Why Birds - Jennifer Givhan

Lovebirds roost on the broken-down swings

behind our avocado tree. Yellow crumbs

dust our sheets as gently as his palm on my leg


when he asks Why birds? Why envy them

like gods?

I’m tired of watching birds, unthinking


of us as we read Einstein

& bring our wings to this weight—


across the street,

we overhear a woman & her boyfriend


from their car: she, hollering through

the open window, Did you just tell me, ‘Fuck you!’?

He, exasperated, No! I said,


'I love you!’ Oh my God, you stupid bitch.

Something’s dragged us all—our salvage


expanding toward no such thing

as the impending divorce, our common fondness

for licking lemon meringue in bed


ceasing as the secret we’ve shared

these formless years, something of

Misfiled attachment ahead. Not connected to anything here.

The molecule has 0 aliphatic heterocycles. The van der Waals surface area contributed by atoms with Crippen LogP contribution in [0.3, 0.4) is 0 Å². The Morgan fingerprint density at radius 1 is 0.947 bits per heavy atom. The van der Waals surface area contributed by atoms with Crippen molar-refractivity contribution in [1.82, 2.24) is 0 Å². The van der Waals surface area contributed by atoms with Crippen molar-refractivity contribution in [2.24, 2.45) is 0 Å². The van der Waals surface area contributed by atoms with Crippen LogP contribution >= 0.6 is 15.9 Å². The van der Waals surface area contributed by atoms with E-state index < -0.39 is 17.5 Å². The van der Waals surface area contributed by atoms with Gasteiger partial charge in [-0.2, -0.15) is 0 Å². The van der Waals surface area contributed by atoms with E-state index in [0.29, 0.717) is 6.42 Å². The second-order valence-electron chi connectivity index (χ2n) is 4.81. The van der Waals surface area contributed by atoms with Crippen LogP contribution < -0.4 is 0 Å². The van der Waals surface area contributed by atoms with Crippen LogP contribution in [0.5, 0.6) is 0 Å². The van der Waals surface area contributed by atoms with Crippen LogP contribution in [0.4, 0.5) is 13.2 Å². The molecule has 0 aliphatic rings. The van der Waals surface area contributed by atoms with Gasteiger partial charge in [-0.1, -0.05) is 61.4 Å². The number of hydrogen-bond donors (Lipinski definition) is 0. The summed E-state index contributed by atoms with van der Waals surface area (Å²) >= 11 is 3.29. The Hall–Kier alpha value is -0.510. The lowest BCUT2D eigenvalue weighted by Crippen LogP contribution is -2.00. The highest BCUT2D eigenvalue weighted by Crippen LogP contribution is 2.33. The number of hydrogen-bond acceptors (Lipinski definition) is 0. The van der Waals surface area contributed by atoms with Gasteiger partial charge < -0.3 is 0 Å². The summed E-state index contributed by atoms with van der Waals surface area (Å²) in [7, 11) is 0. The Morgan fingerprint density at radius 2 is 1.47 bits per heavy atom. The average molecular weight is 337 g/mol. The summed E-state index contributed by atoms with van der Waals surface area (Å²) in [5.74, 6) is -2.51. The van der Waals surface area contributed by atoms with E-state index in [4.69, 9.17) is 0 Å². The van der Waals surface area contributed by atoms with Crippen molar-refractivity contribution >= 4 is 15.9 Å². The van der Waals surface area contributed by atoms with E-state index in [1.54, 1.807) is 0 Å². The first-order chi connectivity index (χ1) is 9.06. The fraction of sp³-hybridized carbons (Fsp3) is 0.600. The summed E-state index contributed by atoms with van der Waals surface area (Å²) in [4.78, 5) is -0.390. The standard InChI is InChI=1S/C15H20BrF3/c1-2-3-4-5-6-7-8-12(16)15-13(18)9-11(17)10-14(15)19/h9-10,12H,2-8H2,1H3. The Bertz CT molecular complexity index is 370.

the child I keep dropping from my body.


Close your eyes

& imagine nothing we tell each other, or

imagine romance: downtown Santa Ana &


a caution-taped dumpster brimming pink Franzia-

boxes outside our apartment complex.

Love is a body


falling without feeling—weight.


Beyond us a kaleidoscope of lights hums a song that never

ends, a small clutch trilling in the sky:


Love is a spirit we’d drink all night,

if we could.





Jennifer Givhan is a current NEA fellow and author of Landscape with Headless Mama, winner of The Pleiades Editors’ Prize (forthcoming 2016), and The Daughter’s Curse (ELJ Publications forthcoming 2017). She’s won a PEN/Rosenthal Emerging Voices Fellowship, The Frost Place Latin@ Scholarship, The Pinch Poetry Prize, the DASH Poetry Prize, and has appeared in Best New PoetsAGNI, and Southern Humanities Review. She teaches at The Rooster Moans Poetry Coop and is assistant poetry editor at Tinderbox Poetry Journal. You can visit her at jennifergivhan.com.